This past weekend, I met Scott Slater at the OMG! Summit. I asked him to write a reflection of his experience there, as we are at different places in this whole cancer survivor gig.
Scott is a musician/producer living in Brooklyn, NY. He was putting the finishing touches on his first CD, Chained by Dreams, with singer/songwriter Michelle Hotaling when he was diagnosed with testicular cancer in 2006. After surgery, five and a half weeks of radiation and an all-clear prognosis, Scott continued his work with music. In 2009 Scott and Michelle released a 2nd CD called Sweet Clarity, and followed it up this year with a free, download-only Fleetwood Mac/Stevie Nicks tribute album called Crystal Revisions. Scott is also a mobile app developer for Time Inc. and runs a part-time energy business in which he helps people get free electricity and natural gas in their homes and small businesses.
In his keynote address, Matthew Zachary, the group’s founder and CEO, asked if there were any people present who had attended the first summit back in 2008. There was one lonely “woohoo” from the audience. (That’s right, THIS guy.) This was my fifth OMG conference. Five out of five.
(Ed. note: Scott’s the guy on the right.)
And yet, I was completely unprepared for how profoundly this year’s summit would impact me.
I’m still trying to sort that out, but I’m going to give you my best attempt.
I was so looking forward to the event. I’ve met some wonderful people at all of the many Stupid Cancer events over the years. But the people I met at last year’s summit are people who are going to with me for life, so I was certainly looking forward to seeing them again. I was also eager to get out of New York City for an extended weekend. Vegas is not my favorite place in the world, but that said I was excited for the insanity, the forced opulence and the over-the-top-ness of it all.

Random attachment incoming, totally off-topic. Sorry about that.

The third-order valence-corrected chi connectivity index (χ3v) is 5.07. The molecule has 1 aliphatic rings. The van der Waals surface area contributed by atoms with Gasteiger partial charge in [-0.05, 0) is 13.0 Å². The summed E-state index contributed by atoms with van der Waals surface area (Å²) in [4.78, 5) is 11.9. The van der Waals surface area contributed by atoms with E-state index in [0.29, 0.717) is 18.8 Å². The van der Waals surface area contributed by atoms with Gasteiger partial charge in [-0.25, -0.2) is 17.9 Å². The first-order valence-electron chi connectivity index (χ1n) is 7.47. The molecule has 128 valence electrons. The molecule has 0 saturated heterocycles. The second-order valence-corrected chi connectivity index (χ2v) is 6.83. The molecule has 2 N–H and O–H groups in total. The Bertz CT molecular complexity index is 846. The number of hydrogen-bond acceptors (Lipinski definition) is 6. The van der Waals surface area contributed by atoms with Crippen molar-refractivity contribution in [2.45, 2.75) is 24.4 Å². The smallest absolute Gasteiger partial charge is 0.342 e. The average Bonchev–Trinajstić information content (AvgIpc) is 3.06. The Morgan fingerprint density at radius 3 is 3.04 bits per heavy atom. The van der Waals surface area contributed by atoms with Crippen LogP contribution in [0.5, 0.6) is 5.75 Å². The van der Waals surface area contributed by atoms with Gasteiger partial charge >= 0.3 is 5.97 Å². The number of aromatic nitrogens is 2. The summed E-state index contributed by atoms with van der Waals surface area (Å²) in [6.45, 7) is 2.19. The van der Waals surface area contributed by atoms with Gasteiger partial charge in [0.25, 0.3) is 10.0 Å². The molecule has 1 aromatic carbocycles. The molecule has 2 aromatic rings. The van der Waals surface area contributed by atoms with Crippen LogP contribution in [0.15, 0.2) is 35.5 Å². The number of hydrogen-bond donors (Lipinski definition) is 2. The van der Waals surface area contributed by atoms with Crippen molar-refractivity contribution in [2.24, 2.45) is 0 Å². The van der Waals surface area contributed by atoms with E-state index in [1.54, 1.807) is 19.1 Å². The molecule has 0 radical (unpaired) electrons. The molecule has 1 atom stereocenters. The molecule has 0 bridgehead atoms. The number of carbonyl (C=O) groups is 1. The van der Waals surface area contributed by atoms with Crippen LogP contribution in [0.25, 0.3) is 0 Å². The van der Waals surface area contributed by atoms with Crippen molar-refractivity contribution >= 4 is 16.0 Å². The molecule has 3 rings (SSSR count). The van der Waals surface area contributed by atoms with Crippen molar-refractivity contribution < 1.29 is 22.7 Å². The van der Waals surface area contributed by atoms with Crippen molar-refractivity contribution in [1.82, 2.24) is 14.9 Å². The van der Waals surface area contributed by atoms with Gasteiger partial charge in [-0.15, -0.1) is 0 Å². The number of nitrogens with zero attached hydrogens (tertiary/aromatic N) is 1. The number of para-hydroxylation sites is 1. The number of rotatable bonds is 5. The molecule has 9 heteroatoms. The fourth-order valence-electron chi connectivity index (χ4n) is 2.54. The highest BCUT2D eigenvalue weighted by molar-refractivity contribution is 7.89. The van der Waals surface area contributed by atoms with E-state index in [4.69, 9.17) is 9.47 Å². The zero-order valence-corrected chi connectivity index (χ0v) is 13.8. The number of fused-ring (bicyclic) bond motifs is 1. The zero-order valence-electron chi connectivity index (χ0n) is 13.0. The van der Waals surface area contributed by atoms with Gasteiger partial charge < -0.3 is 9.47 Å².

Friday night was a kickoff event at Moon, a rooftop club at the Palms Hotel and Casino. It was a chance to re-connect with some old friends and meet some new ones.
It was also a chance to get Jesse “Urbalist” Hershkowitz’s song “Stupid Cancer” stuck in my head
and NEVER GET IT OUT. Seriously, his brand of life-affirming, positive hip-hop is something you need to check out.
(And getting a shout-out by name in one of the verses of that song has NOTHING to do with me liking it so much. I swear.)
But even then, the weekend felt… emotional.
I had a thought that Matt ended up echoing in the keynote:
“It’s great to see so many people here … but it also SUCKS to see so many people here.”
This thought continued at breakfast the next morning. As I sat in the big banquet hall, I looked around the room at the smiling faces, old timers like me and the newcomers realizing they were in a room full of people who GET it.
But through it all, an unexpected wave of anger come over me. What kind of world, what kind of universe, derails the lives of so many beautiful, beautiful people? How many people in this room had dreams they’ll never get to realize? Medical debts they’ll never overcome? How many people in this room are going to die soon due to cancer? How many people in this room are going to die soon and they ALREADY KNOW IT?
The rest of the day brought many similar profound, heartbreaking, infuriating moments.